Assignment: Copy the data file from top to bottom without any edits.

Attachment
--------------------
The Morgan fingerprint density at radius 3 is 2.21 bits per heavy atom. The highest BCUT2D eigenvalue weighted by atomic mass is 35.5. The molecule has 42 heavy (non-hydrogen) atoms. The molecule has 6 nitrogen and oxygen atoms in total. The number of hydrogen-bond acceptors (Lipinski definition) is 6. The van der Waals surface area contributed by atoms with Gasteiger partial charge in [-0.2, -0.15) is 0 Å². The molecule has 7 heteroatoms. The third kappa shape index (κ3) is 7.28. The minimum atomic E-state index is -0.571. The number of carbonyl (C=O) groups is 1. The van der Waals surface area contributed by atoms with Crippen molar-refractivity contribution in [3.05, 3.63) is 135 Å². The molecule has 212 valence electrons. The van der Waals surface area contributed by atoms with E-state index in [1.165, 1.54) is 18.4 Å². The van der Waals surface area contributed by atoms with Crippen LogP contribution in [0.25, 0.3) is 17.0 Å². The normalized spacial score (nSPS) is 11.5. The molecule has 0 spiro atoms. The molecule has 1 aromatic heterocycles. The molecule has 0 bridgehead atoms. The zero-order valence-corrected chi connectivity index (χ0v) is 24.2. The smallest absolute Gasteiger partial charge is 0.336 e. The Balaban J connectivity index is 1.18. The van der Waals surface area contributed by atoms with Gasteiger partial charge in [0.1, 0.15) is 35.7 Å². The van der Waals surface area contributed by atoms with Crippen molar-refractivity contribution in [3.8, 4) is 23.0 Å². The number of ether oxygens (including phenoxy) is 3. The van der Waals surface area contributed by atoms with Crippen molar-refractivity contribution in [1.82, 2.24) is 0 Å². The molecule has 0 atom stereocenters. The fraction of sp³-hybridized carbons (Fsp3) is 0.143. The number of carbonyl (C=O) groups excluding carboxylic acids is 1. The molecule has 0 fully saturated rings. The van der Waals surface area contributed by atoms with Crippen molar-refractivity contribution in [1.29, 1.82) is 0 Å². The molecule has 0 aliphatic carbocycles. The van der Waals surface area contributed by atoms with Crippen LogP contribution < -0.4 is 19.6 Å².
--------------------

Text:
The Morgan fingerprint density at radius 3 is 2.21 bits per heavy atom. The highest BCUT2D eigenvalue weighted by atomic mass is 35.5. The molecule has 42 heavy (non-hydrogen) atoms. The molecule has 6 nitrogen and oxygen atoms in total. The number of hydrogen-bond acceptors (Lipinski definition) is 6. The van der Waals surface area contributed by atoms with Gasteiger partial charge in [-0.2, -0.15) is 0 Å². The molecule has 7 heteroatoms. The third kappa shape index (κ3) is 7.28. The minimum atomic E-state index is -0.571. The number of carbonyl (C=O) groups is 1. The van der Waals surface area contributed by atoms with Crippen molar-refractivity contribution in [3.05, 3.63) is 135 Å². The molecule has 212 valence electrons. The van der Waals surface area contributed by atoms with E-state index in [1.165, 1.54) is 18.4 Å². The van der Waals surface area contributed by atoms with Crippen LogP contribution in [0.25, 0.3) is 17.0 Å². The normalized spacial score (nSPS) is 11.5. The molecule has 0 spiro atoms. The molecule has 1 aromatic heterocycles. The molecule has 0 bridgehead atoms. The zero-order valence-corrected chi connectivity index (χ0v) is 24.2. The smallest absolute Gasteiger partial charge is 0.336 e. The Balaban J connectivity index is 1.18. The van der Waals surface area contributed by atoms with Gasteiger partial charge in [0.1, 0.15) is 35.7 Å². The van der Waals surface area contributed by atoms with Crippen molar-refractivity contribution in [3.8, 4) is 23.0 Å². The number of ether oxygens (including phenoxy) is 3. The van der Waals surface area contributed by atoms with Crippen molar-refractivity contribution in [1.82, 2.24) is 0 Å². The molecule has 0 atom stereocenters. The fraction of sp³-hybridized carbons (Fsp3) is 0.143. The number of carbonyl (C=O) groups excluding carboxylic acids is 1. The molecule has 0 fully saturated rings. The van der Waals surface area contributed by atoms with Crippen molar-refractivity contribution in [1.29, 1.82) is 0 Å². The molecule has 0 aliphatic carbocycles. The van der Waals surface area contributed by atoms with Crippen LogP contribution < -0.4 is 19.6 Å².